To confirm this conclusion, we estimate the impact of monetary policy surprises on relevant financial market and macroeconomic variables – but first without controlling for the presence of central bank information shocks. To achieve this, we use interest-rate surprises during all events depicted in Figure 1, irrespective of the direction of the accompanying stock market reactions. We insert these proxies into a standard Bayesian vector autoregression (VAR) on monthly euro area data between 1999 and 2016. The first column of Figure 2 shows the results. The solid lines depict the point estimates and the shaded areas show 68% and 90% confidence bands. The shock causes a temporary decline in the one-year German government bond (Bund) yield. This decline fails to materially affect real activity (measured by real gross domestic product, GDP) and prices (measured by the Harmonised Index of Consumer Prices, HICP), contradicting standard (New Keynesian) theories.[4] This coincides with a decline in the stock market (Euro Stoxx 50) and an increase in the spread between corporate bond yields and government bond yields (BBB bond spread). These financial market responses run counter to conventional theories that predict easier credit conditions after a monetary policy easing, usually referred to as the credit channel of monetary policy.[5] However, they might also reflect the presence of shocks independent of monetary policy that contaminate interest rate surprises.

Figure 2. Responses of economic and financial variables to monetary policy surprises, monetary policy shocks and central bank information shocks

Note: Median (black line), 68% range (dark blue) and 90% range (light blue).

To refine the estimates, we now disentangle monetary policy shocks from central bank information shocks. To achieve this, we treat the data points in quadrants II and IV of Figure 1 as proxies for monetary policy shocks. At these data points, interest rate expectations and stock prices move in opposite directions, as expected after a surprise change in monetary policy. In contrast, we treat the data points in quadrants I and III of Figure 1 as proxies for central bank information shocks. These events also originated from a central bank announcement, but the positive co-movement of interest rates and stock prices suggests that they are the joint result of the central bank communicating about the economic outlook and, in parallel, adjusting interest rates in response to it.

The second and third columns of Figure 2 show the results. It is immediately apparent that the two shocks have very different impacts on the economy. A monetary policy shock (second column) causes a sizable increase in the price level and a temporary improvement in economic activity.[6] The point estimates show an increase in stock prices and a small decline in credit spreads, so these results are not inconsistent with the expected functioning of the credit channel. In contrast, a central bank information shock that reduces interest rates is accompanied by a decline in activity and in the price level, a depreciating stock market, and worsening corporate credit conditions. The latter is consistent with bad news about the economic outlook accompanied by an offsetting systematic policy easing.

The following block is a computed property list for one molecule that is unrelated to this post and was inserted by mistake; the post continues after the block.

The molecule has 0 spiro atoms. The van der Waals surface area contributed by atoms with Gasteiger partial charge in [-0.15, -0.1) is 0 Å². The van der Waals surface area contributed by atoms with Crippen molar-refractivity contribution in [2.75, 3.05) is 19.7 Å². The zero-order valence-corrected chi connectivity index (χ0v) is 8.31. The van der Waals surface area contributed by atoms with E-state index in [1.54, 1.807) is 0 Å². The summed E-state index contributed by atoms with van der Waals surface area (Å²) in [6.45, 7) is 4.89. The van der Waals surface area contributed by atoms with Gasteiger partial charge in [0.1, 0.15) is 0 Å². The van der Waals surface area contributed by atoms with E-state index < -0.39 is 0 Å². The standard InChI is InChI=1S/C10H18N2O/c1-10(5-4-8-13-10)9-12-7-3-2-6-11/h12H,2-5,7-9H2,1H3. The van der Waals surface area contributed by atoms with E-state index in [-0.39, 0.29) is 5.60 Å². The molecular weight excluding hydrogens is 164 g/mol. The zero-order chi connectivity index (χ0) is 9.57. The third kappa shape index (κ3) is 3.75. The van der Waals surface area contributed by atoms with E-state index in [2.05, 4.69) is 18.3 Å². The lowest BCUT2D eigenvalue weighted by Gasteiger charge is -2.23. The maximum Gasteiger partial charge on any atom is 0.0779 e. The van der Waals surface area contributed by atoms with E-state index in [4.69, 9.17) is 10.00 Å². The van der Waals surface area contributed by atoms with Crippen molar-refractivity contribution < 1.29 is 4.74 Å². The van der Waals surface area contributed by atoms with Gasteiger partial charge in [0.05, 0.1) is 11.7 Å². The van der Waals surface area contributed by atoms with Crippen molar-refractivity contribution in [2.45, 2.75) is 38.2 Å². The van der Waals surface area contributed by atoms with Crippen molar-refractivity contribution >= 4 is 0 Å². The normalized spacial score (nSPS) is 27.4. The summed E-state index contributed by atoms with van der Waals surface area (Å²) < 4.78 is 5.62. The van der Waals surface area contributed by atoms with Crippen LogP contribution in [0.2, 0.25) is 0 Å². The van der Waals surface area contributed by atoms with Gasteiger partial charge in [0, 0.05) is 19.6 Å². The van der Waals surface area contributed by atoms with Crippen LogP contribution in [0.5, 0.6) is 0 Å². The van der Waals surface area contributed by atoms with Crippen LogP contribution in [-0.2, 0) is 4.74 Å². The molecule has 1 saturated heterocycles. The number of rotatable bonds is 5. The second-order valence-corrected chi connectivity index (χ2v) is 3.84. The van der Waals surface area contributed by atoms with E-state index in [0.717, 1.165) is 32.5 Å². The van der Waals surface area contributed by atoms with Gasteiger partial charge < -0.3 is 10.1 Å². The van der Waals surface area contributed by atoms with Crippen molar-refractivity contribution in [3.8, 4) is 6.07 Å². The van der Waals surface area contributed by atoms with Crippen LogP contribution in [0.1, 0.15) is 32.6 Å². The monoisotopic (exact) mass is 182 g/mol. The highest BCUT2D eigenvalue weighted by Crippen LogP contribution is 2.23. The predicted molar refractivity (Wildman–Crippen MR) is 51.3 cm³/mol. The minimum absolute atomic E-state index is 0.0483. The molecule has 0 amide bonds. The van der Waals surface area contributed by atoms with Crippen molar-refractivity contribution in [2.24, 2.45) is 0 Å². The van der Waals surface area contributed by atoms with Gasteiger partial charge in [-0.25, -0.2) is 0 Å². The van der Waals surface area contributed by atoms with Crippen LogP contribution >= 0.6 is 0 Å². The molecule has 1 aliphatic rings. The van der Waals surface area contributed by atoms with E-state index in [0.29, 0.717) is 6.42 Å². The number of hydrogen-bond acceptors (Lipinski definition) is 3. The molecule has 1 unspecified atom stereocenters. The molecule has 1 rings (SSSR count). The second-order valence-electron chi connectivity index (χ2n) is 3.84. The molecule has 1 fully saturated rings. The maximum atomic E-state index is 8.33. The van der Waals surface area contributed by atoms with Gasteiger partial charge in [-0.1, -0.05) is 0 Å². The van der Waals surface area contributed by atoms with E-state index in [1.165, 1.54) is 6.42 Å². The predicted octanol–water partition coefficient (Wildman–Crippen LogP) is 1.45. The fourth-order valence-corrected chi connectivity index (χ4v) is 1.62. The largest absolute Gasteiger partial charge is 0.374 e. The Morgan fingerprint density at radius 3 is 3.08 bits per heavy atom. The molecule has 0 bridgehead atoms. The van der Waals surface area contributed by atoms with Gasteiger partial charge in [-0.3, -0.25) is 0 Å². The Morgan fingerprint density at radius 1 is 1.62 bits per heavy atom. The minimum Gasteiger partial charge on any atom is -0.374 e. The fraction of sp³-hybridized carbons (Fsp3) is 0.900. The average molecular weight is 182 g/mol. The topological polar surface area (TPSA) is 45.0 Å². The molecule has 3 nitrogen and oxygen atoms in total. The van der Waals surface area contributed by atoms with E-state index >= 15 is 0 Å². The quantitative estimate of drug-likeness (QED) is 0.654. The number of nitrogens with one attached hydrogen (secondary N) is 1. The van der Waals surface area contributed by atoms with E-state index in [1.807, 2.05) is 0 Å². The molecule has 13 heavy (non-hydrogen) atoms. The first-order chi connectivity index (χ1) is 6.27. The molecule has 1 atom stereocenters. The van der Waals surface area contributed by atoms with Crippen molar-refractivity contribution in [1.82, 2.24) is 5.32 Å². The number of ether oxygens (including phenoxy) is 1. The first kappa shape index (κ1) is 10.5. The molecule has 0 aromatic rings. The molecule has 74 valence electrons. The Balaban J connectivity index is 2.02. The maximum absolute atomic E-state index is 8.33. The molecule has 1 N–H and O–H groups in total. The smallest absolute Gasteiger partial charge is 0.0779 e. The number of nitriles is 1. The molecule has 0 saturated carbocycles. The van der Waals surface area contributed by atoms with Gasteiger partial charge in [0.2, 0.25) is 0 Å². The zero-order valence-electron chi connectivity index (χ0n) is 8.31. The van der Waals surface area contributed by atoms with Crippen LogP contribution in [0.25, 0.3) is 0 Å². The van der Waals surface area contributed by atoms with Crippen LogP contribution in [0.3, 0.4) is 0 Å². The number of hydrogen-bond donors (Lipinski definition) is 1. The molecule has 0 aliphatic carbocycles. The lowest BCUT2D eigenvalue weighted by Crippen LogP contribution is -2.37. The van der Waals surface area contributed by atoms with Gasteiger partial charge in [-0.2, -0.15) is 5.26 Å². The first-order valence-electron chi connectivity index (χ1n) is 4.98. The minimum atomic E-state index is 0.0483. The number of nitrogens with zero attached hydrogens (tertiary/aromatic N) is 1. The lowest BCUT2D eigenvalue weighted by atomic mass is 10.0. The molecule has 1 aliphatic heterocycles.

Concluding remarks

Our conclusions are twofold. First, central bank announcements convey new information not just about policy, but also about the state of the economy. Second, controlling for information shocks – the central bank’s pronouncements about the economic outlook – is important for the precise measurement of the transmission of monetary policy shocks. However, the results presented here do not imply that a central bank should restrict its communication about the state of the economy. A plausible interpretation of central bank information shocks is that they are news about future economic conditions that the central bank reveals in advance; it then sets interest rates to offset their effects, mitigating the medium-term impact of the shocks. This raises the question of whether the central bank could avoid information shocks and the ensuing economic fluctuations by restricting its communication. If the above interpretation is right, the answer is no, because the central bank does not really generate these shocks itself; it merely reveals information that would have become apparent anyway.[7]

References

Bernanke, B.S. and Gertler, M. (1995), “Inside the Black Box: The Credit Channel of Monetary Policy Transmission”, Journal of Economic Perspectives, Vol. 9, No 4, pp. 27-48.

Galí, J. (2015), Monetary Policy, Inflation, and the Business Cycle: An Introduction to the New Keynesian Framework and its Applications, 2nd edition, Princeton University Press, Princeton.

Gertler, M. and Karadi, P. (2015), “Monetary Policy Surprises, Credit Costs, and Economic Activity”, American Economic Journal: Macroeconomics, Vol. 7, No 1, pp. 44-76.

Jarociński, M. and Karadi, P. (2018), “Deconstructing monetary policy surprises: the role of information shocks”, Working Paper Series, No 2133, ECB, Frankfurt am Main, June.

Nakamura, E., and Steinsson, J. (2018), “High-Frequency Identification of Monetary Non-Neutrality: The Information Effect”, The Quarterly Journal of Economics, Vol. 133, No 3, pp. 1283–1330.

[1]Disclaimer: This article was written by Marek Jarociński and Peter Karadi (Principal Economists, Directorate General Research, Monetary Policy Research Division). It is based on a paper entitled “Deconstructing monetary policy surprises: the role of information shocks”. The authors gratefully acknowledge the comments of Carlo Altavilla, Matteo Ciccarelli, Roberto De Santis, Paul Dudenhefer, Michael Ehrmann and Geoff Kenny. The views expressed here are those of the authors and do not necessarily represent the views of the European Central Bank or the Eurosystem.
[2]See, for example, Gertler and Karadi (2015).
[3]See Jarociński and Karadi (2018).
[4]See, for example, Galí (2015) for a textbook treatment.
[5]See, for example, Bernanke and Gertler (1995).
[6]If anything, the effects might be considered too strong. This might partly be the result of a simplifying assumption that each policy announcement in the sample can be classified as either a pure monetary policy shock or a pure central bank information shock. A more realistic view is that each policy announcement is a unique combination of a monetary policy shock and a central bank information shock. Jarociński and Karadi (2018) develop such a framework and find that the results are broadly consistent with the results shown above, but that the impact of monetary policy shocks is weaker.
[7]See also the related discussion in Nakamura and Steinsson (2018).